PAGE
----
Activist-turned-politician Arvind Kejriwal and India's richest person Mukesh Ambani have always stood for different things. At the time of the Anna Hazare movement in 2011, I remember watching Kejriwal speak at Ram Leela Maidan. Wearing a loose shirt and pants he excoriated the then Congress government and corporate bigwigs for their allegedly corrupt practices. One name that figured prominently in his diatribe was that of Mukesh Ambani, whom he accused of stashing black money abroad and of manipulating the government to raise the price of gas from the KG-D6 gas basin in Andhra Pradesh.
Then, when the India Against Corruption movement was dissolved, Kejriwal took his crusade against corruption to the political realm and formed the Aam Aadmi Party in November 2012, his accusations against Ambani intact. When the party fought the Delhi assembly elections, Kejriwal criticised Ambani for wrong business practices in many electoral forums and rallies. AAP's idealism struck a chord with voters and the party won 28 seats out of 70 in an impressive debut.
When Kejriwal became Chief Minister of Delhi in December 2013, one of the first things he did was to ask the anti-corruption bureau to file an FIR against Mukesh Ambani...
When Kejriwal became Chief Minister of Delhi in December 2013, one of the first things he did was to ask the anti-corruption bureau to file an FIR against Mukesh Ambani and then petroleum minister Veerappa Moily. However, in February he resigned from the chief ministership.
Meanwhile, in May 2014, the outgoing Congress government at the Centre decided to increase price of gas production in the KG-D6 basin to $8 a unit by Reliance Industries. The earlier price of $4.2 a unit had expired in April 2014. Arvind Kejriwal wrote a letter to the Election Commission against the modification of price of gas production in the KG-D6 basin and to let new government to take decision. The Election Commission agreed with his view and asked the central government to stop modification in the price of gas of that basin. Arvind Kejriwal increased his tirade against Mukesh Ambani in each and every election rally in May 2014.
Rattled by the relentless attacks, Reliance Industries saw an opportunity to leverage its recent takeover of the Network18 media house. I was working at Reliance at that time. We used to get many mails from HR each day denying charges by "anonymous" groups at that time. To counter the tarnishing of Reliance's public image, Network18 group put into effect a veritable blackout of Arvind Kejriwal and the Aam Aam Party during the general elections in May 2014 (in which AAP's performance was dismal).
To counter the tarnishing of Reliance's public image, Network18 group put into effect a veritable blackout of Arvind Kejriwal and the Aam Aam Party during the general elections.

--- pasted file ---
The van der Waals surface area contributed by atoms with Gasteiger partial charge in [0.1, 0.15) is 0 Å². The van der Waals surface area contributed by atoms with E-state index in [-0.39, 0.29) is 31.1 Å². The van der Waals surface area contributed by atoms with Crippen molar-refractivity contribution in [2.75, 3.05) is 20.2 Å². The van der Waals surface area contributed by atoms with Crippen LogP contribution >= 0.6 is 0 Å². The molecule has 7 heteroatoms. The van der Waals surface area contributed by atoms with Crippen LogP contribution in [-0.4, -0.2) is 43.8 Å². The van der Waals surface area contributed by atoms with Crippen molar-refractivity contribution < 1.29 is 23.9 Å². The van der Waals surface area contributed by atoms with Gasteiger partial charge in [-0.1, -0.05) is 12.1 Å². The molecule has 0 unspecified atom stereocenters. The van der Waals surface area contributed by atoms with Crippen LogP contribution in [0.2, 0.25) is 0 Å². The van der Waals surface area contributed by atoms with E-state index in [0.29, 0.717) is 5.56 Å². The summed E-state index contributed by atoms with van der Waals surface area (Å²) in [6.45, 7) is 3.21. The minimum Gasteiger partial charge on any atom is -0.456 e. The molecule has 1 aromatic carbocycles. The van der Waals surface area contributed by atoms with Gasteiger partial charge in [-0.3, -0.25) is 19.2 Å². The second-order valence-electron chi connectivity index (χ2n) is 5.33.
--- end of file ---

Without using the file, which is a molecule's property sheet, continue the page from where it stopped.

This blackout extended until the Delhi assembly elections in February, 2015. When it came to covering the polls, channels of the Network18 group broadcast exit polls that went against the projected trends everywhere else. The others, as we know of course, were right and Arvind Kejriwal and the Aam Aadmi Party won a historic mandate by bagging 67 out of 70 seats in Delhi.
In the meantime, the relationship between Narendra Modi and Reliance Industries didn't work out as smoothly as Ambani may have expected. Fearing the wrath of the people, the BJP government decided to raise price of gas production to only $5.6 a unit in the KG-D6 basin instead of $8. And when Narendra Modi went on his trip to Japan, his first outside of the subcontinent, Ambani sent his regrets.
While Modi and Ambani seem to be on a firm enough footing again, another equation seems to be forming. On 7 January 2016, the Bengal Global Business Summit was held and attended by a delegate of well-known business magnates. Arvind Kejriwal was also invited by Bengal chief minister Mamata Banerjee to attend the summit. This event marked the first public appearance together by Arvind Kejriwal and Mukesh Ambani.
Speaking in that summit, Arvind Kejriwal invited corporates to invest in Delhi. Network 18 also phased out its ban on the Aam Aadmi Party and regularly features interviews of Kejriwal as well as appearances by various party members in panel discussions.
It is obvious that there are gains to be made by staying in Kejriwal's good books. Nitish Kumar disappeared from national scene soon after taking oath of chief minister of Bihar. Congress vice-president Rahul Gandhi is a reluctant politician. While there is no alternate popular face to take on Narendra Modi in the 2019 elections, Arvind Kejriwal is regularly making headlines and creating a buzz on social media. Being in power, Arvind Kejriwal is also learning to woo investors and his government is taking a lot of steps to ease business in Delhi. Accusing business corporates of malpractices is a thing of the past. It is only reasonable for Ambani to want to improve ties with him. Now what will be really interesting is if corporate giants, upsetting all the calculations of the BJP, back Arvind Kejriwal in the 2019 election.
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